It was a short drive from the cave to Nicelytown, where we got on the Cowpasture River, just above Iron Gate, right before the sun rose above the high cliffs on the southeastern side of the river providing us with the second sunrise of the day. The fishing was slow here and I only caught a single Chub, but it was worth the stop because the riverbed had some of the most beautiful and colorful stones of any stretch of river I’d fished in Virginia. It was a picturesque setting, but we moved on fairly quickly.

Nick lived on the edges of the Great Dismal Swamp on the opposite side of Virginia, so he didn’t get to the western portions often. In fact, neither one of us had been to Douthat State Park, which consists of three campgrounds, dozens of cabins, numerous trails, and a lake with a swimming beach. It was in the general direction we were heading for our next fishing stop so we planned to make the little detour to check it out. I’d definitely come back to vacation here. We didn’t fish any, but we did hike along Flat Run Trail which parallels Wilson Creek. It was starting to get a little warm close to lunchtime so we decided to head on up to Goshen Pass to get in the Maury River.

Fishing in Goshen Pass can be tricky, and if you don’t know your limitations, even dangerous. There are class II, III, and IV rapids inside of the gorge. The rough trail we took to access the river was very steep and narrow. At one point, we had to use the root structure of a tree as a ladder where the trail was a six to seven foot vertical drop. It was worth the effort. The stretch we fished had deep water pools right against the southern bank of the gorge with soft, shallow rapids in the middle. The action was nonstop. We caught dozens of Bluegill, Redeye Bass, Smallmouth Bass, and Sunfish . We had planned to fish another section of the Maury in Rockbridge Baths next. I had fished it before, but it wasn’t near as scenic as the gorge, so we decided to stay and fish longer since the fish were so very active.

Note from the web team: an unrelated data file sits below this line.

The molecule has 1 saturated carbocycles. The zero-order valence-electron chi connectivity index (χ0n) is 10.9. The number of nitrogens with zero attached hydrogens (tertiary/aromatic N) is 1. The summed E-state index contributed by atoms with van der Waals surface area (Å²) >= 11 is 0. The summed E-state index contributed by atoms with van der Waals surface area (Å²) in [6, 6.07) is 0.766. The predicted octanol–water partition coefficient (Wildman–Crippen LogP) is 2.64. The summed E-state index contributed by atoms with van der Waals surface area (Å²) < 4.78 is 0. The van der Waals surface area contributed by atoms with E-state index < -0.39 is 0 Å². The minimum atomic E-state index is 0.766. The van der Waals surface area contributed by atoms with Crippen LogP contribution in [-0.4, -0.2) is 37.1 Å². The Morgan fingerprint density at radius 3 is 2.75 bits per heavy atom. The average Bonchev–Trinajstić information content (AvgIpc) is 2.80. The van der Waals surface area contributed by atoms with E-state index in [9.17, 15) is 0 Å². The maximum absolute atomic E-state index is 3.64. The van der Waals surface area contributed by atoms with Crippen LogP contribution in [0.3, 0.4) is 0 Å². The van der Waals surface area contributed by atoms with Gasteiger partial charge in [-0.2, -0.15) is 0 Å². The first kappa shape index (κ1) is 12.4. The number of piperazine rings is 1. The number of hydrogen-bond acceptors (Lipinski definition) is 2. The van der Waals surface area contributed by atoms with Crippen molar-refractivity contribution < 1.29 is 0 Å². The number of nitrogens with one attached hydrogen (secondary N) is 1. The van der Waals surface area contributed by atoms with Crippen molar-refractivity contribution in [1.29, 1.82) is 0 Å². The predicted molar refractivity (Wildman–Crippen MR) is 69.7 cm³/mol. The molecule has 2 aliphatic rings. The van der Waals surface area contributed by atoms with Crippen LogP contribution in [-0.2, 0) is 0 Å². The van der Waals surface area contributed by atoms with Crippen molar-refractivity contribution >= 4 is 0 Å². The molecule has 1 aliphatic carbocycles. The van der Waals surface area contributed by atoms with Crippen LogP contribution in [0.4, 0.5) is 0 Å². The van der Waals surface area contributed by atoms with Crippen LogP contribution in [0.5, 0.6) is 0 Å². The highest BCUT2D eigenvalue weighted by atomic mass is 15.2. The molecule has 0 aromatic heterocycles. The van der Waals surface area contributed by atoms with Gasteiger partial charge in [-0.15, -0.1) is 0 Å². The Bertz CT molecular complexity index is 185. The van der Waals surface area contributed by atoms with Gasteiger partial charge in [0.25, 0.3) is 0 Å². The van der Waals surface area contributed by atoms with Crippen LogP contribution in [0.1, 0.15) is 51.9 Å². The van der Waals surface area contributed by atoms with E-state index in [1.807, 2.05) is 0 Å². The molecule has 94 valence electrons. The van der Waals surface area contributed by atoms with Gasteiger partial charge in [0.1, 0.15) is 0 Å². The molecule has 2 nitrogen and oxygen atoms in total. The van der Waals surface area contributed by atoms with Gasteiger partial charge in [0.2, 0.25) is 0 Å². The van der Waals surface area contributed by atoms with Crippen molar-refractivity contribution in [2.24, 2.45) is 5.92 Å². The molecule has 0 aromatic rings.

We had originally planned to fish one other stretch of the Maury between Lexington and Buena Vista, but not being quite as young anymore, both of us were rather worn out. We decided to end the trip on a high note and hiked, or climbed, back out of the gorge to pack up our fishing gear and drive back home. Nick and I considered our trip a complete success, even if we didn’t find as many fossils as we had hoped, because the fishing on the second day far exceeded our expectations. On an even higher note, just a few days later at the lake I live on, I reeled in the biggest Largemouth Bass I’d ever caught, at twenty inches and six pounds. Make sure you get outside or you won’t know what you’re missing.